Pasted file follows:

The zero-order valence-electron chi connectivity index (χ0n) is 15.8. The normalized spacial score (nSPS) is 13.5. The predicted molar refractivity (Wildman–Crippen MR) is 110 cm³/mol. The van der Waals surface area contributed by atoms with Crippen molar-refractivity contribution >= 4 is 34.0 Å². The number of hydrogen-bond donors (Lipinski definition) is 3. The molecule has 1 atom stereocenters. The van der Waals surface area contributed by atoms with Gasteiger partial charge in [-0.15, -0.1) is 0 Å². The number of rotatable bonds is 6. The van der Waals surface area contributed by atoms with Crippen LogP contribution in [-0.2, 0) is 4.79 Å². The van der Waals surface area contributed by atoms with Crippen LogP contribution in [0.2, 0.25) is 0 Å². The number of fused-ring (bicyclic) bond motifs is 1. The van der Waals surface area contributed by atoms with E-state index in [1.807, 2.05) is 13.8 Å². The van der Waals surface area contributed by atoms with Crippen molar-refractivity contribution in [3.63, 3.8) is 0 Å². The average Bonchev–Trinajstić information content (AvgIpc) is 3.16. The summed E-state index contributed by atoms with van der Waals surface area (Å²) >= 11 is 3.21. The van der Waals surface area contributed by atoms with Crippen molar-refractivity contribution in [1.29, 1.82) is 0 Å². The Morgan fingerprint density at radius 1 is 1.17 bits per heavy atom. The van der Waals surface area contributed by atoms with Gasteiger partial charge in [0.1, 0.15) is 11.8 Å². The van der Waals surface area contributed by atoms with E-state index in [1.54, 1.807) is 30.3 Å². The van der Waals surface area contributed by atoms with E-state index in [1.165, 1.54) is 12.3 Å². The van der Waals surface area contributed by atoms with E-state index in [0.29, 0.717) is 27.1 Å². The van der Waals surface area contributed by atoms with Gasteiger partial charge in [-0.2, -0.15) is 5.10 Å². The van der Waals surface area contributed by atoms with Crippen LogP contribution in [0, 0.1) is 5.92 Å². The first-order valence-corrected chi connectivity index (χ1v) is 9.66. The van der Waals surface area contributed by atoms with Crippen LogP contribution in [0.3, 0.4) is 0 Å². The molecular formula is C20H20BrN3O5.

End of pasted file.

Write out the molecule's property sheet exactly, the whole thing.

The zero-order valence-electron chi connectivity index (χ0n) is 15.8. The normalized spacial score (nSPS) is 13.5. The predicted molar refractivity (Wildman–Crippen MR) is 110 cm³/mol. The van der Waals surface area contributed by atoms with Crippen molar-refractivity contribution >= 4 is 34.0 Å². The number of hydrogen-bond donors (Lipinski definition) is 3. The molecule has 1 atom stereocenters. The van der Waals surface area contributed by atoms with Gasteiger partial charge in [-0.15, -0.1) is 0 Å². The number of rotatable bonds is 6. The van der Waals surface area contributed by atoms with Crippen LogP contribution in [-0.2, 0) is 4.79 Å². The van der Waals surface area contributed by atoms with Crippen LogP contribution in [0.2, 0.25) is 0 Å². The number of fused-ring (bicyclic) bond motifs is 1. The van der Waals surface area contributed by atoms with E-state index in [1.807, 2.05) is 13.8 Å². The van der Waals surface area contributed by atoms with Crippen molar-refractivity contribution in [3.63, 3.8) is 0 Å². The average Bonchev–Trinajstić information content (AvgIpc) is 3.16. The summed E-state index contributed by atoms with van der Waals surface area (Å²) >= 11 is 3.21. The van der Waals surface area contributed by atoms with Crippen molar-refractivity contribution in [1.29, 1.82) is 0 Å². The Morgan fingerprint density at radius 1 is 1.17 bits per heavy atom. The van der Waals surface area contributed by atoms with Gasteiger partial charge in [0.1, 0.15) is 11.8 Å². The van der Waals surface area contributed by atoms with E-state index in [1.54, 1.807) is 30.3 Å². The van der Waals surface area contributed by atoms with E-state index in [1.165, 1.54) is 12.3 Å². The van der Waals surface area contributed by atoms with E-state index in [0.29, 0.717) is 27.1 Å². The van der Waals surface area contributed by atoms with Gasteiger partial charge in [-0.2, -0.15) is 5.10 Å². The van der Waals surface area contributed by atoms with Crippen LogP contribution in [0, 0.1) is 5.92 Å². The first-order valence-corrected chi connectivity index (χ1v) is 9.66. The van der Waals surface area contributed by atoms with Crippen LogP contribution in [0.3, 0.4) is 0 Å². The molecular formula is C20H20BrN3O5.